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AES encryption vulnerable to attack

Posted: Tue Aug 23, 2011 5:29 pm
by Egaladeist
Researchers from Microsoft and the Katholieke Universiteit Leuven have discovered a way to break the widely used Advanced Encryption Standard (AES), the encryption algorithm used to secure most all online transactions and wireless communications.

The attack can recover an AES secret key three to five times faster than previously thought possible, reported the Katholieke Universiteit Leuven, a research university based in Belgium.

The researchers caution that the attack is complex in nature, and so cannot be easily carried out using existing technologies. In practice, the methodology used by the researchers would take billions of years of computer time to break the AES algorithm, they noted.
With this work, the "safety margin" of AES continues to erode, noted security expert Bruce Schneier. "Attacks always get better; they never get worse," he wrote, quoting an expert from the National Security Agency.

Though unwieldy to execute, the attack can be applied to all versions of AES.
http://www.techcentral.ie/article.aspx?id=17280

Re: AES encryption vulnerable to attack

Posted: Wed Aug 24, 2011 7:34 am
by SirDice
Even though the keyspace will be drastically reduced it will still take a couple of million years to crack it.

Your data is still safe ;)

Re: AES encryption vulnerable to attack

Posted: Wed Aug 24, 2011 10:19 am
by Egaladeist
If all the banks/businesses are on this Advanced Encryption Standard (AES), then how do some banks/businesses get compromised?

Re: AES encryption vulnerable to attack

Posted: Wed Aug 24, 2011 10:23 am
by SirDice
Because they're stupid enough to think that just a username/password combination is good enough to protect your bank account.

There's no Dutch bank that does this, they all use two-factor authentication. American banks however are a completely different story.

Re: AES encryption vulnerable to attack

Posted: Thu Aug 25, 2011 10:02 am
by Aspman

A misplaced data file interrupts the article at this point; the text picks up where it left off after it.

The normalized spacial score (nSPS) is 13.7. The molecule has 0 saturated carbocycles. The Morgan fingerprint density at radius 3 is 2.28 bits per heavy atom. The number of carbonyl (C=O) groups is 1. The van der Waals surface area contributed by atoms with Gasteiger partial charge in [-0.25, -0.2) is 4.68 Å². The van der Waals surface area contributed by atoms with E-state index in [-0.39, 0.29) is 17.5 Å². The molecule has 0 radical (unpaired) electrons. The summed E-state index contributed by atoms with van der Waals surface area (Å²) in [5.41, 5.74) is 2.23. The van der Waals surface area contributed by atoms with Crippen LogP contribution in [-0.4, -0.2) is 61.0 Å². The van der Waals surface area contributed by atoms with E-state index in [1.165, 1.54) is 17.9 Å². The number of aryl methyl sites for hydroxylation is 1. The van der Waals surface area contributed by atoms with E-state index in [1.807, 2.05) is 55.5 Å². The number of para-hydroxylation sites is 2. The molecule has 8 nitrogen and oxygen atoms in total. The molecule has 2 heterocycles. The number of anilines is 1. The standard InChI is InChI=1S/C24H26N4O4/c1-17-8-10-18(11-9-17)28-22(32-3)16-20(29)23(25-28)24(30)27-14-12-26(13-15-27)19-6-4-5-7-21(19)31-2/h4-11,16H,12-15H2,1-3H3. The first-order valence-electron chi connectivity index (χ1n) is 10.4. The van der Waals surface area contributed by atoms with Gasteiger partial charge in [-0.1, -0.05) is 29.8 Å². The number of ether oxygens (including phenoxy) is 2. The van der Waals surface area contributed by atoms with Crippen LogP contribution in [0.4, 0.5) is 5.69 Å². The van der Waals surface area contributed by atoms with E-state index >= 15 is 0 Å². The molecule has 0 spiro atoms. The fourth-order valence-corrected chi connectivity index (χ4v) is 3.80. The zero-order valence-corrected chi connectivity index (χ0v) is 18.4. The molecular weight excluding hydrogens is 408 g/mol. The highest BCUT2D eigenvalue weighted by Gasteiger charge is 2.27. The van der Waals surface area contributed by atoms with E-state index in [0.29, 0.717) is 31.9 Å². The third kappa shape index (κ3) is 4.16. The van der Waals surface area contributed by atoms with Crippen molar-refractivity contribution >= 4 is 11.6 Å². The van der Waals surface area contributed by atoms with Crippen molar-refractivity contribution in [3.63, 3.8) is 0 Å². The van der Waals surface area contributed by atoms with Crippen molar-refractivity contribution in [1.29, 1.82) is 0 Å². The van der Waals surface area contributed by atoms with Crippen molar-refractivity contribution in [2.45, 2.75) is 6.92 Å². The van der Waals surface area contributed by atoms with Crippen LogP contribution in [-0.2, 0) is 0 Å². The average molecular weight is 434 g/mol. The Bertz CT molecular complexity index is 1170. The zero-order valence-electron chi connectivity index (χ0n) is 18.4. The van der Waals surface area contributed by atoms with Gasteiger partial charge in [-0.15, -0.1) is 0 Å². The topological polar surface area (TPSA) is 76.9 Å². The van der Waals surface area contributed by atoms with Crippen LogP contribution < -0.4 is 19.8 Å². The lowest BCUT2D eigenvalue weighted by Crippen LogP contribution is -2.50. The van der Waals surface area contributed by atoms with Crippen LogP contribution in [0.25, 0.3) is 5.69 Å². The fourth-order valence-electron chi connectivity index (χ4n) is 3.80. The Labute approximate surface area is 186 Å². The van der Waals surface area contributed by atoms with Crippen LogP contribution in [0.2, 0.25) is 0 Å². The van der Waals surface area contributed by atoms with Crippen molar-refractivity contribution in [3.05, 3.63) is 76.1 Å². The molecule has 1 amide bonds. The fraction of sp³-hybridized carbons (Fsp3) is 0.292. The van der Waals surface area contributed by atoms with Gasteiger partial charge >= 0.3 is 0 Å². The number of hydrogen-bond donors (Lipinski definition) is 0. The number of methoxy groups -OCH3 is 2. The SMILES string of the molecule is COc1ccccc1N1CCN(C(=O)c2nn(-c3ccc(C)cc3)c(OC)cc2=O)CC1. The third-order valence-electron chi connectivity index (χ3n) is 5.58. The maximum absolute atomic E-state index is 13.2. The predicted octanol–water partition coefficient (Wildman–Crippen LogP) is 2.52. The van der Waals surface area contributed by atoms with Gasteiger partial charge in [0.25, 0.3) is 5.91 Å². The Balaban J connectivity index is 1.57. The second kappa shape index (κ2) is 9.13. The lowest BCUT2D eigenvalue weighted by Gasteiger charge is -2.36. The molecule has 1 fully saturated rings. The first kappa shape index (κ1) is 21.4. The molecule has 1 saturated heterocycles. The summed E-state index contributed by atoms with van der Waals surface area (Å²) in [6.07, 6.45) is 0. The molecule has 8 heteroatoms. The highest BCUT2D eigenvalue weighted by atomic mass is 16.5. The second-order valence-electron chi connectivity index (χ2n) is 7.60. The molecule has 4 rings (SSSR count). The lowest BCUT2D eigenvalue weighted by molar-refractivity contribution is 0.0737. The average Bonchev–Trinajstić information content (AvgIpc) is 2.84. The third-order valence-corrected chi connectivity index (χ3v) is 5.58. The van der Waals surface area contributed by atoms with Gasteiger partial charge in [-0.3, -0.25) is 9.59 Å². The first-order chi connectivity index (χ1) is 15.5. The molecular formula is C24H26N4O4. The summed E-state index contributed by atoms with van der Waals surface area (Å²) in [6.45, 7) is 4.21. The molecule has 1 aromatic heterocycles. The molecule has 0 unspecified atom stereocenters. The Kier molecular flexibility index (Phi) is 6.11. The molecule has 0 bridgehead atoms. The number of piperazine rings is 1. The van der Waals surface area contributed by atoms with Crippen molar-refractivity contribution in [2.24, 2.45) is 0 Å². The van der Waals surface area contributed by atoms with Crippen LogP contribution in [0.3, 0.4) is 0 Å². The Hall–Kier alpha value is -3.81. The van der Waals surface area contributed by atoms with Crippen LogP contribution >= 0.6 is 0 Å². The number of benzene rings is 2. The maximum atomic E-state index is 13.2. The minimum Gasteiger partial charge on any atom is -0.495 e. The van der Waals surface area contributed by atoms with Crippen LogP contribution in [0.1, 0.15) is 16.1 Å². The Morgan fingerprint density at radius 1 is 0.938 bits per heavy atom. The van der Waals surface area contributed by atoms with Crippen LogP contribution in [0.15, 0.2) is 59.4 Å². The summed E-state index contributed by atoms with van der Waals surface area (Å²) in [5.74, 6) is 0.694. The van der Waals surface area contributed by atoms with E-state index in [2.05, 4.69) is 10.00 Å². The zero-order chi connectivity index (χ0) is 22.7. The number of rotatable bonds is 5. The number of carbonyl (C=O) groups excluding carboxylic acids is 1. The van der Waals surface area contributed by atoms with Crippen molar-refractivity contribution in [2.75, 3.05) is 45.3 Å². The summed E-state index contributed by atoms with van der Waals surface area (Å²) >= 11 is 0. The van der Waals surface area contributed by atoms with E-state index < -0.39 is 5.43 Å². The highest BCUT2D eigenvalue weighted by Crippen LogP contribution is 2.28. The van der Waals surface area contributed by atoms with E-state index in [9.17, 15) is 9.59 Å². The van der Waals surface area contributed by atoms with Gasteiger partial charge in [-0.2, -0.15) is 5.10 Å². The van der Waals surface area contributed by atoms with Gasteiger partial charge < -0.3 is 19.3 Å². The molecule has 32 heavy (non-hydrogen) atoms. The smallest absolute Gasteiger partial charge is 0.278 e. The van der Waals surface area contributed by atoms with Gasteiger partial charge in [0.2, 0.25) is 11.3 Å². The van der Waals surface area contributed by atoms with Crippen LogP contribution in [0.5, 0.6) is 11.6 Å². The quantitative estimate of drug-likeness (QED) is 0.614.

SirDice wrote:Because they're stupid enough to think that just a username/password combination is good enough to protect your bank account.

There's no Dutch bank that does this, they all use two-factor authentication. American banks however are a completely different story.
And the UK. No 2FA here unless it's being sold as and extra.

Re: AES encryption vulnerable to attack

Posted: Thu Aug 25, 2011 12:32 pm
by Egaladeist
I thought anything was ( reasonably ) penetrable given the right knowledge, tools, and ' preferably ' physical access?

If this Advanced Encryption Standard (AES) is so impenetrable that it would take millions of years to crack...why isn't it ' standard ' on every computer in every circumstance? Why doesn't it come ' standard ' like a DVD player and a graphics card when you purchase a computer?

I'm assuming...that AES is just encrypting passwords, and isn't a lot more complicated than that.

Re: AES encryption vulnerable to attack

Posted: Thu Aug 25, 2011 1:38 pm
by SirDice
Egaladeist wrote:I thought anything was ( reasonably ) penetrable given the right knowledge, tools, and ' preferably ' physical access?
True but it's a lot harder when you also have to crack hardware keys like we have here. They're basically code generators, you stick your bankcard in them, type your pincode. The website will offer a challenge, that challenge needs to be typed in on the 'calculator' and it will give a response. It's this response that will give you access. The challenge/response mechanism works really well and is pretty hard to beat. Not impossible but highly impractical.
If this Advanced Encryption Standard (AES) is so impenetrable that it would take millions of years to crack...why isn't it ' standard ' on every computer in every circumstance? Why doesn't it come ' standard ' like a DVD player and a graphics card when you purchase a computer?
Because data needs to be unencrypted or you won't be able to use it. If I'm not mistaken Windows Bitlocker uses it. It's not standard on all versions of Windows but on the professional ones it is.
I'm assuming...that AES is just encrypting passwords, and isn't a lot more complicated than that.
It can be used to encrypt pretty much everything, including passwords. Passwords are usually stored as a hash though. Hashes aren't 'reversible' while encryption is.

Re: AES encryption vulnerable to attack

Posted: Fri Aug 26, 2011 10:33 am
by Aspman
There will always be a problem with the nut between the keyboard and the screen

Re: AES encryption vulnerable to attack

Posted: Wed Aug 31, 2011 1:40 pm
by keezel
Aspman wrote:There will always be a problem with the nut between the keyboard and the screen
PEBCAK - problem exists between chair and keyboard :D

Re: AES encryption vulnerable to attack

Posted: Wed Aug 31, 2011 2:26 pm
by Aspman
Issues with Layer 8 in the stack